CM JIM MORRISON

Doors Can Provide Instant Enlightenment Through Sex

Published in the Los Angeles Free Press
BY GENE YOUNGBLOOD

The Doors’ new album, “Strange Days,” is a landmark in rock music. It ventures beyond the conventional realm of musical expression: it has become the theater. The cruel theater of Artaud, and of “Marat/Sade.” The theater of shock, and of McClure’s “The Beard.” The theater of the absurd, Grand Guignol in electronic shrieks. The erotic demons of Bosch wiggling across the musical stage.
Even the record label – Elektra – Is apropos, for the music of The Doors is electric both in fact and fantasy: it doesn’t soothe, it assaults; it doesn’t encourage, it intimidates; it doesn’t touch the heart. It tickles the prostrate. The Beatles and The Stones are blowing your mind; The Doors are for afterwards, when your mind is already gone. It’s like screeching your fingernails on glass.
The music of The Doors is the music of total abandon. If The Beatles find their cinematic equivalent in Fellini (“For the Benefit of Mr. Kite”) or Antonioni (A Day In The Life”), The Doors conjure up the eyeball-slashing of Luis Bunuel (“CHien Andalou”) and the baroque orgies of Anger’s “Inauguration of the Pleasure Dome.” Indeed, the wicked of the Doors’ psycho-sexual musico-literary tapestries can be found in the UCLA student films of Ray Manzarek, “Evergreen” and “Introduction.” Though not yet fully realized, they embodied the same black humor and ominous moods which now inform the Doors’ lyrics:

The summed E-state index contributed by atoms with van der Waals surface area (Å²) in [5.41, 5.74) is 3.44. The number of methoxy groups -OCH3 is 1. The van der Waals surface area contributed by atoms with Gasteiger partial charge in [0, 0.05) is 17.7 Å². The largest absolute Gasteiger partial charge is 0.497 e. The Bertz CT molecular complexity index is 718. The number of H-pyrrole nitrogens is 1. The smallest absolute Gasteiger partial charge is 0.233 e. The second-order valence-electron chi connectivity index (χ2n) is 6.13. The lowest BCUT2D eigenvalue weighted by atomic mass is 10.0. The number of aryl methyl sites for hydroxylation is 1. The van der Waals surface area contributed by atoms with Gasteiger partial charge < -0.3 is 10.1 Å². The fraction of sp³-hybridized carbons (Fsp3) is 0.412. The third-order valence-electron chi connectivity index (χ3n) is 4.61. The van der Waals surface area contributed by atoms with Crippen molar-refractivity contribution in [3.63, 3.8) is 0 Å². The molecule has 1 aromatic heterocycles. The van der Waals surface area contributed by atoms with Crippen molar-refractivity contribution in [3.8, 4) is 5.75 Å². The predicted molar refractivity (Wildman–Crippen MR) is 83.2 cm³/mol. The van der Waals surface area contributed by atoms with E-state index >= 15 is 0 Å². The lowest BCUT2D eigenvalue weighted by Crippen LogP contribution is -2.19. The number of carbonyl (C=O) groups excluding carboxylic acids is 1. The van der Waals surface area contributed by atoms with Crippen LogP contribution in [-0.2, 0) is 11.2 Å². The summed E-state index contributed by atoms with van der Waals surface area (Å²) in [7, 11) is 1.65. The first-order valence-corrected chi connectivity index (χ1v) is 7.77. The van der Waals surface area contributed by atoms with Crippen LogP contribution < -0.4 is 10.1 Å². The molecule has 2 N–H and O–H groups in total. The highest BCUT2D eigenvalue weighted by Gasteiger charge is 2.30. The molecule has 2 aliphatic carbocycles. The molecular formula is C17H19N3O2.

Strange eyes fill strange rooms
Voices will signal their tire end
The hostess is grinning
Her guests sleep from sinning

Hear me talk of sin
And you know this is it.

The Doors’ music is the music of outrage. It is not sham. It probes the secrets of truth. It is avant’garde in content if not technique: it speaks of madness that dwells within us all, of the Velvet Underground, of depravity and dreams, but it speaks of them in relatively conventional musical terms. That is its strength and its beauty – – – a beauty that terrifies.
The music of The Doors is more surreal than psychedelic, it is more anguish than acid. More than rock, it is ritual – – the ritual of psychic-sexual exorcism. The Doors are the warlocks of popculture. The agonized grunts are screams that fly from Jim Morrison’s angelic mouth are indeed as enigmatic as the idea of a butterfly screaming. The Doors are saying there are screams we don’t hear, and theyre trying to give them shape. Morrison IS an angel; an exterminating angel. He and The Doors are a demonic and beautiful miracle that has risen like shrieking Phoenix from the burning bush of the new music.

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